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How Can Companies Avoid the Challenges of Talent Churn

By Tony Golley on 17/02/2017 - 0 Comments

The area of talent recruitment and management is one of the most critical areas facing any business. As business grows the challenges faced typically become more complex, due largely in part to the number of additional staff and layers of management. The reality is that staff will always at some point want to move on and so challenges in talent management must be faced.

Jim Collins is one of the most influential writers in this area as he tries to identify why some companies consistently outperform their competitors in terms of financial performance. His book ‘Good to Great’ has become a bestseller and sets out the operational practices, behaviours and attitudes of staff that are key to the ‘good to great’ transition.

One underlying theme of his work is how to define a business in terms of a narrow area of competency of business strength and then to focus all areas of companies resources around this. A key area of this is recruitment – getting the ‘right people on the bus’ is a key strength of the companies that are high performers.

This article sets out some tips to try to achieve this.

Finding the right employees is no easy task. Research conducted by more than 3,300 HR professionals in February 2016 from companies of various sizes and from different sectors found that there is an increasing challenge in finding candidates, and this is particularly acute in specific sectors such manufacturing, food services and retail sectors.

Typical reasons being cited for this in the survey include, low number of applicants, lack of relevant work experience and skills required, and competition from other employers for the limited pool of ‘qualified’ candidates.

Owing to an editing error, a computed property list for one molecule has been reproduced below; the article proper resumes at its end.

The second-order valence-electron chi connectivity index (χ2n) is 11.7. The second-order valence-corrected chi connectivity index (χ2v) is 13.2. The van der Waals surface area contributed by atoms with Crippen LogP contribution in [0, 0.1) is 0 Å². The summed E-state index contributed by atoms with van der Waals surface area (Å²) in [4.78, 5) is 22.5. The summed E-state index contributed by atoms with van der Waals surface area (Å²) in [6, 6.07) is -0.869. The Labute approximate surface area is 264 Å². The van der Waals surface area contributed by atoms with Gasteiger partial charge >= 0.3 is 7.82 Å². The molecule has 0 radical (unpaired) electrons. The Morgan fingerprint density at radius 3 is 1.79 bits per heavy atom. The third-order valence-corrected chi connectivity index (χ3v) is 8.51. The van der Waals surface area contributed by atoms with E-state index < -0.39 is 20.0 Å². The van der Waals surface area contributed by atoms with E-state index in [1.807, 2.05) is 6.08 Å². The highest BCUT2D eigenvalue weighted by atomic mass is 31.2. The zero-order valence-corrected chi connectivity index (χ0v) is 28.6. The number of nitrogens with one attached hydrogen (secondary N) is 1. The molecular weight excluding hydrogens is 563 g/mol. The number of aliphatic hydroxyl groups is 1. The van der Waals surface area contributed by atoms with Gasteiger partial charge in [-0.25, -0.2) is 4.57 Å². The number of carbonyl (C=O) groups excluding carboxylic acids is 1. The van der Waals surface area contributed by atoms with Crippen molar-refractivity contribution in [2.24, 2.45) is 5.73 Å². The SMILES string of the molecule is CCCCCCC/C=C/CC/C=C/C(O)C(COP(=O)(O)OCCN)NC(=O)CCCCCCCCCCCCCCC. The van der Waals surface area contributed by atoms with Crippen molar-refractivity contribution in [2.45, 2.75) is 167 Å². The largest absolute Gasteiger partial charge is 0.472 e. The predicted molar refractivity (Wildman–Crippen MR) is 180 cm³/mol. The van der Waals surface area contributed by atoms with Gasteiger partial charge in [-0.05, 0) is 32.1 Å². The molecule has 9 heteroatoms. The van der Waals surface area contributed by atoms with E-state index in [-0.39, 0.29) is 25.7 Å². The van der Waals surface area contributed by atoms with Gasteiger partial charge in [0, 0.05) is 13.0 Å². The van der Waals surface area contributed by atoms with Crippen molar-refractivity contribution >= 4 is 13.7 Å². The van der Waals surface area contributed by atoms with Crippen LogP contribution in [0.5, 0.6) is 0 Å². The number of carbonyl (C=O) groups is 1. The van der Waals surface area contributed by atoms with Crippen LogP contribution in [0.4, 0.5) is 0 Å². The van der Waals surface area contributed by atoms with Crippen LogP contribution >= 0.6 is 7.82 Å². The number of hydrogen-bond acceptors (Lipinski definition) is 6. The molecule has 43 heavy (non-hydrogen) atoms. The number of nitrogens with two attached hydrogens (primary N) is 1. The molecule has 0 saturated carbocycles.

A shortage of candidates with the right skill sets was highlighted as one of the key areas with many candidates lacking soft skills such as problem-solving, interpersonal skills, communication, teamwork and leadership. No surprises that the jobs that are the most difficult to fill are those that require more exacting skill sets such as for skilled trades people, engineers, IT and computer specialists or high skilled technicians.

UK tech firm Dyson reported on Feb 16th that they were opening up a new $400m research centre in Singapore, and said this move was in part because of the lack of qualified scientists and engineers in Britain.

Of most concern, the research found that the most common basic skills shortages that employers found were:

This compares to the top two basic skills shortages identified as being:

Facing these challenges, how can the area of recruitment be best managed to avoid such pitfalls? At ICON Business Solutions, our consulting systems have now been used to help over 7,000 businesses, and from our experience we can offer the following guidance.

1. Have a robust Succession Plan in place